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Since their creation as part of the War on Poverty in the 1960s, Community Health Centers (CHCs) have filled an important role in providing health care to underserved populations. Recent infusions of federal support have expanded this role. Non-physician clinicians have been used extensively in CHCs for decades, but their use has accelerated along with recent CHC expansion.

This study will analyze survey data from the 2006–2009 National Ambulatory Medical Care Survey (NAMCS) Community Health Center stratum. Data from the survey induction interview and from the survey itself will be analyzed to describe provider mix in relation to clinic size, type, location and major sources of financial support, to estimate clinical productivity by provider type, and to compare each of the three types of non-physicians with physicians with regard to patient characteristics and patient care attributes, and examine trends in skill mix use in CHCs. Restricted data from induction interviews will be used to describe the variation in provider use across facilities. Restricted data from the NAMCS survey will be used to evaluate types of care provided by provider type.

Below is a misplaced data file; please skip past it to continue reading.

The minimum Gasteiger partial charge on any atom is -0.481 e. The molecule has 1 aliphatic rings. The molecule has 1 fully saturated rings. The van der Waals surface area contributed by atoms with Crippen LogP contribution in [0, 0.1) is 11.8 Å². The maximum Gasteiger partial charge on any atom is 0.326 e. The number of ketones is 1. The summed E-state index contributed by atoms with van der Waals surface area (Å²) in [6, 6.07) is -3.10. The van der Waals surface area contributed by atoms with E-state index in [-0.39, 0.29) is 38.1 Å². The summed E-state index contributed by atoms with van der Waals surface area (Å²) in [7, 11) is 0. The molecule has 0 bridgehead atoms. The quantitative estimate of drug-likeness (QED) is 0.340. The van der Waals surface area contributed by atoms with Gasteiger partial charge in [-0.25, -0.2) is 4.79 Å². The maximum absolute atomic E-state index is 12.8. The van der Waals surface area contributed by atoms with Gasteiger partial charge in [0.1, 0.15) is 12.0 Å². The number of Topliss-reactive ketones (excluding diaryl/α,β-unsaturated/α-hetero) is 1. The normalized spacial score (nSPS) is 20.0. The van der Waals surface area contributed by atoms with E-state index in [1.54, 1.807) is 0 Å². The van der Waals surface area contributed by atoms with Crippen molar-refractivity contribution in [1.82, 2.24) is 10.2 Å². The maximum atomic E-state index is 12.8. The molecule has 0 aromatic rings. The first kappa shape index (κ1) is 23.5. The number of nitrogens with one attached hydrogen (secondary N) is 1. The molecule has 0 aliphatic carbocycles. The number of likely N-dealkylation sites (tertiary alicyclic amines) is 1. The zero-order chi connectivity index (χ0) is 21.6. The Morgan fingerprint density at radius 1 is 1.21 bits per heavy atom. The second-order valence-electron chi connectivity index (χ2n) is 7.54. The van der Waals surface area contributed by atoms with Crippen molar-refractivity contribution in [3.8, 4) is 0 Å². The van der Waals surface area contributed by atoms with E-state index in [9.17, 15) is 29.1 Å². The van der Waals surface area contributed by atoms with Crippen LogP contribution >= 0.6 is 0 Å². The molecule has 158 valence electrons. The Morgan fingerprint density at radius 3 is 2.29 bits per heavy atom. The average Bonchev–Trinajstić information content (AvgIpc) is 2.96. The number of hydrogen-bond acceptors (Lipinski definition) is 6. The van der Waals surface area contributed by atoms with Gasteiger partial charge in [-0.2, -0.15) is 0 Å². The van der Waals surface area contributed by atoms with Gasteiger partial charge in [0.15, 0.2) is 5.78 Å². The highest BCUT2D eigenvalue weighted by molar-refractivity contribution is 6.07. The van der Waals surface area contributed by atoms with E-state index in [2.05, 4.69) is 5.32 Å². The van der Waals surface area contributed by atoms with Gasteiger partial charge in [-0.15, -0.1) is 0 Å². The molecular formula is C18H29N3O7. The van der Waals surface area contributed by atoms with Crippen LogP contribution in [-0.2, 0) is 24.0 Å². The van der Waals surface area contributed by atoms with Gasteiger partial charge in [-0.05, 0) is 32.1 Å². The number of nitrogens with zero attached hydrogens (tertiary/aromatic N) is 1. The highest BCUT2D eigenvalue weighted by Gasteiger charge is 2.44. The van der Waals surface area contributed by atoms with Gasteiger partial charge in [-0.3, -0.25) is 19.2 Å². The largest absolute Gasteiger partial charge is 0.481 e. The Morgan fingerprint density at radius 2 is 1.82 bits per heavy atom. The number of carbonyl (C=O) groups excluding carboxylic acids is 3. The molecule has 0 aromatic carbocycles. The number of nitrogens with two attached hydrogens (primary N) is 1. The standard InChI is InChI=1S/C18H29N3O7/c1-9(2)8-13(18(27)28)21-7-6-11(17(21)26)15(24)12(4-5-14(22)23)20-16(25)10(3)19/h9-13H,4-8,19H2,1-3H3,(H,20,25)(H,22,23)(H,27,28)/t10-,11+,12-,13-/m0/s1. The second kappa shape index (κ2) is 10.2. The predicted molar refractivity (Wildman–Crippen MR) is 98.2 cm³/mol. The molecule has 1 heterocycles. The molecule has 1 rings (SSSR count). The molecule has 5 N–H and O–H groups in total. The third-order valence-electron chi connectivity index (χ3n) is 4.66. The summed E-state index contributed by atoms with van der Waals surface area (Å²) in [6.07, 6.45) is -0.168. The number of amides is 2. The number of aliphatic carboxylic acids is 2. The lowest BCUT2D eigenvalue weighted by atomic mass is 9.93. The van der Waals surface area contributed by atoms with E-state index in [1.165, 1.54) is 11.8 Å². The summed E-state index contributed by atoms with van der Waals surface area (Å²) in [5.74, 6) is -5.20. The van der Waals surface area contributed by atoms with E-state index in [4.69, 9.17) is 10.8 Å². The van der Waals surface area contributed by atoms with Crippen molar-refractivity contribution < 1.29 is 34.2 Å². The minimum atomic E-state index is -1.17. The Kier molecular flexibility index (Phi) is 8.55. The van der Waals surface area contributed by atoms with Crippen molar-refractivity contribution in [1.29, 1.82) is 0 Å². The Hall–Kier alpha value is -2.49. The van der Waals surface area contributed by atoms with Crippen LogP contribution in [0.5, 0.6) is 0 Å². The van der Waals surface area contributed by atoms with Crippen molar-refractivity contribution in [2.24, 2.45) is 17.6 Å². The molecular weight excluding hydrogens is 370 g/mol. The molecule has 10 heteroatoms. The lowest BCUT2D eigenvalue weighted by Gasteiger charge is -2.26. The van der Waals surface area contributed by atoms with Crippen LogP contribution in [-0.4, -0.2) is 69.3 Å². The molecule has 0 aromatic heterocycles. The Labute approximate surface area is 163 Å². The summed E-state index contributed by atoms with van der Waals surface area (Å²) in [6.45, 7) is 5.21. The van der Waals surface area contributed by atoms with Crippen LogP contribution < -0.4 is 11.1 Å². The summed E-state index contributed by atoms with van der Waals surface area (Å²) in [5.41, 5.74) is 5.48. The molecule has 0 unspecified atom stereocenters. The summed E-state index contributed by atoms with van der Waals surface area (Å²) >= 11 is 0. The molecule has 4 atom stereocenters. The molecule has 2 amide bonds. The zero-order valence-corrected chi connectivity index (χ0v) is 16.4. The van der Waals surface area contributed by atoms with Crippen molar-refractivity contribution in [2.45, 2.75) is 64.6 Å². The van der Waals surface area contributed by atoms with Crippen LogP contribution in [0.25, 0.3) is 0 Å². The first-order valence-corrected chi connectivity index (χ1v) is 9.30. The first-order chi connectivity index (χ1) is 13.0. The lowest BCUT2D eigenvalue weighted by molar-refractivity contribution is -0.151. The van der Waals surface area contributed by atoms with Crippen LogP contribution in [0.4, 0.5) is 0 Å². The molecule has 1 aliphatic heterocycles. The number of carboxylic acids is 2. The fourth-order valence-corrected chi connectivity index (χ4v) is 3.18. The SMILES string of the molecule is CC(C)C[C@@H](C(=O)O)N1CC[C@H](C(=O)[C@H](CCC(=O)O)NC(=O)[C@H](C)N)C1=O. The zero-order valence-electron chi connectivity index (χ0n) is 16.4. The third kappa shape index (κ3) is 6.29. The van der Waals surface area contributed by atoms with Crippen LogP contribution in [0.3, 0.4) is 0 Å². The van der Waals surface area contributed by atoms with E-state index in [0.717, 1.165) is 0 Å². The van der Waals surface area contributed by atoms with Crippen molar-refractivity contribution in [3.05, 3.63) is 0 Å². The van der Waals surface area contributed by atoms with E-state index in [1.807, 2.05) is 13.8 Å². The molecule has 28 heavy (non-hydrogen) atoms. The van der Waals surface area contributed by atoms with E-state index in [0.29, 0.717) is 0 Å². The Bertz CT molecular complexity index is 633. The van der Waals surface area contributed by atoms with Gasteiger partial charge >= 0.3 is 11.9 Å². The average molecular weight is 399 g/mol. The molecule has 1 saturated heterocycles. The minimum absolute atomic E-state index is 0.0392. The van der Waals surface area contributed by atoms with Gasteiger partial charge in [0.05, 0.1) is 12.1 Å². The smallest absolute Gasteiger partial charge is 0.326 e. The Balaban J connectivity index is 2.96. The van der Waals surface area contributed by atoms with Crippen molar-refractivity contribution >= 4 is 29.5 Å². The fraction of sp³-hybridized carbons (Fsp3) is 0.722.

Perri Morgan

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